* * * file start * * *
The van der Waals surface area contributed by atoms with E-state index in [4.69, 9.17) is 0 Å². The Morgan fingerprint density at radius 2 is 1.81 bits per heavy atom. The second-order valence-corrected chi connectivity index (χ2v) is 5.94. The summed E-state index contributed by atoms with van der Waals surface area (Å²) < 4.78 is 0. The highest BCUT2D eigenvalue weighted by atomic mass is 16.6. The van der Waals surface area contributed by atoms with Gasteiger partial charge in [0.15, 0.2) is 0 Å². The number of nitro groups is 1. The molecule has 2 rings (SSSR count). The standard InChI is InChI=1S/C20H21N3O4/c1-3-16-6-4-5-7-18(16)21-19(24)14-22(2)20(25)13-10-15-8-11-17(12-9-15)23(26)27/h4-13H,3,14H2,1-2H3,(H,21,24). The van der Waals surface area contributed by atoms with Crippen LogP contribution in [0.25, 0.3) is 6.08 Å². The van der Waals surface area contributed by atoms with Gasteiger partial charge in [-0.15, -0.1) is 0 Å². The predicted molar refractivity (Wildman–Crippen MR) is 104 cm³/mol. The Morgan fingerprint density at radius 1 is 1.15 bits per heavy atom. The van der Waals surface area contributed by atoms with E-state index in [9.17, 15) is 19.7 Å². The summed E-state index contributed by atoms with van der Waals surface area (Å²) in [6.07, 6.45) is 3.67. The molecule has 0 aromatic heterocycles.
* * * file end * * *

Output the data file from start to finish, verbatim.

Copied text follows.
The van der Waals surface area contributed by atoms with E-state index in [4.69, 9.17) is 0 Å². The Morgan fingerprint density at radius 2 is 1.81 bits per heavy atom. The second-order valence-corrected chi connectivity index (χ2v) is 5.94. The summed E-state index contributed by atoms with van der Waals surface area (Å²) < 4.78 is 0. The highest BCUT2D eigenvalue weighted by atomic mass is 16.6. The van der Waals surface area contributed by atoms with Gasteiger partial charge in [0.15, 0.2) is 0 Å². The number of nitro groups is 1. The molecule has 2 rings (SSSR count). The standard InChI is InChI=1S/C20H21N3O4/c1-3-16-6-4-5-7-18(16)21-19(24)14-22(2)20(25)13-10-15-8-11-17(12-9-15)23(26)27/h4-13H,3,14H2,1-2H3,(H,21,24). The van der Waals surface area contributed by atoms with Crippen LogP contribution in [0.25, 0.3) is 6.08 Å². The van der Waals surface area contributed by atoms with Gasteiger partial charge in [-0.15, -0.1) is 0 Å². The predicted molar refractivity (Wildman–Crippen MR) is 104 cm³/mol. The Morgan fingerprint density at radius 1 is 1.15 bits per heavy atom. The van der Waals surface area contributed by atoms with E-state index in [9.17, 15) is 19.7 Å². The summed E-state index contributed by atoms with van der Waals surface area (Å²) in [6.07, 6.45) is 3.67. The molecule has 0 aromatic heterocycles.